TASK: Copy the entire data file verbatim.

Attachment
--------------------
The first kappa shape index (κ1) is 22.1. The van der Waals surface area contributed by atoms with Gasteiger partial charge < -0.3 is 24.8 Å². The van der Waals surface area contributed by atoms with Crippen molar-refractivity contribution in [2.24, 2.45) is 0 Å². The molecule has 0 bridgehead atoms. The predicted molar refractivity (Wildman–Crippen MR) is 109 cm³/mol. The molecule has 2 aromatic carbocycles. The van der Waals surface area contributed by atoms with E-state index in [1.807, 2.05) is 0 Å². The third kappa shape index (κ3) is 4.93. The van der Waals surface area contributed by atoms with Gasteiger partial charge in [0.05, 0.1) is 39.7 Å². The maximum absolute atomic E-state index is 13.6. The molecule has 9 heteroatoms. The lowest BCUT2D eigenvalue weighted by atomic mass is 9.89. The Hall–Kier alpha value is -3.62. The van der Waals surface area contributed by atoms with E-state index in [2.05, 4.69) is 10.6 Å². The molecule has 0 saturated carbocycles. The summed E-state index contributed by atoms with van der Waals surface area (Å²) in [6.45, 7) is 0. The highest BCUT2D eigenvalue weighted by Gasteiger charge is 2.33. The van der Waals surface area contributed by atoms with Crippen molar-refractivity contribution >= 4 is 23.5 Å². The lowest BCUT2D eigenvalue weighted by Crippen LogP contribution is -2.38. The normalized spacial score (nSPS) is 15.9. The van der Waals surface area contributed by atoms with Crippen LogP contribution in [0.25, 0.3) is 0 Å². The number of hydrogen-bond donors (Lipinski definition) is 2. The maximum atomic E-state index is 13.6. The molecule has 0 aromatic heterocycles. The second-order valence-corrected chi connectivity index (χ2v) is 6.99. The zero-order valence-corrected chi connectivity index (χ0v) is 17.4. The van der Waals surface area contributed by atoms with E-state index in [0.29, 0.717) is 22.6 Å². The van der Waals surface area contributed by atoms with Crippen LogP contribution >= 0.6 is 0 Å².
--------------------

The first kappa shape index (κ1) is 22.1. The van der Waals surface area contributed by atoms with Gasteiger partial charge < -0.3 is 24.8 Å². The van der Waals surface area contributed by atoms with Crippen molar-refractivity contribution in [2.24, 2.45) is 0 Å². The molecule has 0 bridgehead atoms. The predicted molar refractivity (Wildman–Crippen MR) is 109 cm³/mol. The molecule has 2 aromatic carbocycles. The van der Waals surface area contributed by atoms with E-state index in [1.807, 2.05) is 0 Å². The third kappa shape index (κ3) is 4.93. The van der Waals surface area contributed by atoms with Gasteiger partial charge in [0.05, 0.1) is 39.7 Å². The maximum absolute atomic E-state index is 13.6. The molecule has 9 heteroatoms. The lowest BCUT2D eigenvalue weighted by atomic mass is 9.89. The Hall–Kier alpha value is -3.62. The van der Waals surface area contributed by atoms with E-state index in [2.05, 4.69) is 10.6 Å². The molecule has 0 saturated carbocycles. The summed E-state index contributed by atoms with van der Waals surface area (Å²) in [6.45, 7) is 0. The highest BCUT2D eigenvalue weighted by Gasteiger charge is 2.33. The van der Waals surface area contributed by atoms with Crippen molar-refractivity contribution >= 4 is 23.5 Å². The lowest BCUT2D eigenvalue weighted by Crippen LogP contribution is -2.38. The normalized spacial score (nSPS) is 15.9. The van der Waals surface area contributed by atoms with Crippen LogP contribution in [0.25, 0.3) is 0 Å². The number of hydrogen-bond donors (Lipinski definition) is 2. The maximum atomic E-state index is 13.6. The molecule has 0 aromatic heterocycles. The second-order valence-corrected chi connectivity index (χ2v) is 6.99. The zero-order valence-corrected chi connectivity index (χ0v) is 17.4. The van der Waals surface area contributed by atoms with E-state index in [0.29, 0.717) is 22.6 Å². The van der Waals surface area contributed by atoms with Crippen LogP contribution >= 0.6 is 0 Å².